Pernod Ricard sees connected cocktail glasses as a valuable data source

Marketers want to use data to understand their customers more, and alcohol maker Pernod Ricard has a new tactic: adding data-tracking capabilities to cocktail glasses and booze bottles.

For the latest test, which is in a bar in Paris over summer, Havana Club-branded glasses are equipped with near field communication enabled chips that connect to a web app and allows customers to place their order when scanned by a smartphone. Before an order is made — this is Europe in the GDPR era, remember — a person can consent to their name, email address, country of residence and preferred cocktail being tracked. In exchange for the data, drinkers are promised news about new products as well as invites to exclusive events from Pernod Ricard. If the glass is taken home the web app will use the smartphone’s location to serve them cocktail recipes instead of the re-ordering page they get when in a participating bar.

The maker of liquor brands like Absolut and Chivas Regal for the past three years has distributed so-called connected bottles and connected glasses at events and bars across Europe.

It may sound like another aimless internet of things device that nobody asked for, but Pernod Ricard’s global digital acceleration director, Pierre-Yves Calloc’h, believes people will use these products — and provide Pernod Ricard with valuable data — given the right incentive. The chance to avoid long queues at the bar is one incentive the company hopes to gauge from its test in Paris. It also wants to see whether people at festivals will think promotional offers or access to certain areas in a venue are a fair exchange for sharing data with a connected bottle.

“Connected [glassware] isn’t a gimmick for Pernod Ricard,” said Calloc’h. “These products are a way for us to make sure that we’re targeting the right people. We don’t know whether the fans we have on Facebook for example are actual consumers of the brand — they’re just people browsing a site. With the data we can start to match the profiles of relationships that we own with the theoretical targeting that we’ve traditionally used.”

Pernod Ricard wants the data from its connected glassware to inform its lookalike targeting. It has even built its own platform to pull data from the connected glassware into its own data management platform. That’s the aim at least, according to Calloc’h, who took over the company’s strategy for the internet of things last September. He is aided by internet of things specialists Sharpend.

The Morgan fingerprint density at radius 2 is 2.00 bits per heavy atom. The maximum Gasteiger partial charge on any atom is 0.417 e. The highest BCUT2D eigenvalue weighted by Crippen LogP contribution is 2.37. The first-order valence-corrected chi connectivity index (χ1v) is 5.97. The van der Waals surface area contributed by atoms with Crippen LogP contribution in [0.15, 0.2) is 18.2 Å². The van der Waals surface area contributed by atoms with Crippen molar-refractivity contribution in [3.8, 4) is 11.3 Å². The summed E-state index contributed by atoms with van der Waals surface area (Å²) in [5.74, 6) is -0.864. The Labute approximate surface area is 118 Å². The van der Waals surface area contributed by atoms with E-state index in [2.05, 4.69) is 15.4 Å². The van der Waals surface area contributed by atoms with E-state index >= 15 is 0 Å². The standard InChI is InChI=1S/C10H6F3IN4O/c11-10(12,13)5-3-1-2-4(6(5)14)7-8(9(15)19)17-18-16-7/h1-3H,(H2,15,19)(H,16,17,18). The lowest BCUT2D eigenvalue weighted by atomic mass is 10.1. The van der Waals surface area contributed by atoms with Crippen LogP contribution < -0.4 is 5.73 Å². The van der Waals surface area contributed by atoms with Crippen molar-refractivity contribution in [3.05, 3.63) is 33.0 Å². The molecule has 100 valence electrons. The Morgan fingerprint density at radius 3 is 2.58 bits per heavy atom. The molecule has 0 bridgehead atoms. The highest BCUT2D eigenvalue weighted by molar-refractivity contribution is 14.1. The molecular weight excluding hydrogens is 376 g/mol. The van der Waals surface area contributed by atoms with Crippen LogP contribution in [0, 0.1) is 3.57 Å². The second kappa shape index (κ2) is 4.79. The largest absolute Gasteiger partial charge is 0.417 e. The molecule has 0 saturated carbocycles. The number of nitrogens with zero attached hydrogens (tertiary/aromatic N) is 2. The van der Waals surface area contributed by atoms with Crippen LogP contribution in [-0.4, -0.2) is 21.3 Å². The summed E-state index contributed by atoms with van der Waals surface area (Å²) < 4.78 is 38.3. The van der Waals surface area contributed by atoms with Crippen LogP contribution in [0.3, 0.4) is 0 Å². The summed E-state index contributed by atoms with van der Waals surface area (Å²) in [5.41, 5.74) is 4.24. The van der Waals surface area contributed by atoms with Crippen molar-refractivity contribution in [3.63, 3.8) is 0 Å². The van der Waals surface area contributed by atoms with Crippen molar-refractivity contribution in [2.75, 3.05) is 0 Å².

For all its potential, the data from these products is far from ready for anything meaningful. It is basic and there’s not much of it. Furthermore, Pernod Ricard doesn’t have the scale or strategy across its brands yet to plug the data into larger campaigns. And yet the data the business can access from these products gives it a glimpse into the ages, drinking preferences and locations of people most likely to respond to its online ads. That’s a good starting point for a business that usually has to pay other companies to access that information.

“These [connected] products are going to be a significant source of data for us,” said Calloc’h. “The connected glasses allow us to capture more data from events and bars, while the bottles give us insights into how people drink our brands at home.”
But connected bottles are not the only answer — cost and response need to be considered, which may be different for each individual brand in the Pernod Ricard portfolio, depending on other factors such as audience.

Matt Boffey, director of consulting at technology agency Great State, said: “Whilst Pernod-Ricard wants to have a direct relationship with its consumers, do their consumers really want a direct relationship with them? One person’s ‘connected bottle’ is another person’s ‘surveillance capitalism’.”

Both the Malibu and Havana Club rum brands have been picked as the main test brands for this reason. The younger demographics of both brands mean they’re more likely to use the connected devices either at bars or at home. In 2016, for example, around 500 of the 43,000 connected Malibu bottles that were handed out an event were used by people who shared their data with the brand.

Looking forward, Calloc’h wants to use the connected products as a way to get data from places like events and concerts where Pernod Ricard has a limited view on both the type of people there and what brands they prefer. He said: “The data we get from events is around one third of the first party data the company owns so there’s an opportunity for us to look at a bigger role for the connected products here.”

Update: Pernod Ricard issued a statement after this article was published to clarify the company’s stance on data privacy. The statement read: “We believe it’s always important to make the sharing of data optional and give the opportunity to opt-out at any time. Most consumers understand that their name and location are necessary to get their chosen cocktail delivered. We find that, when presented this proposition throughout our activations, they very frequently choose to participate.”

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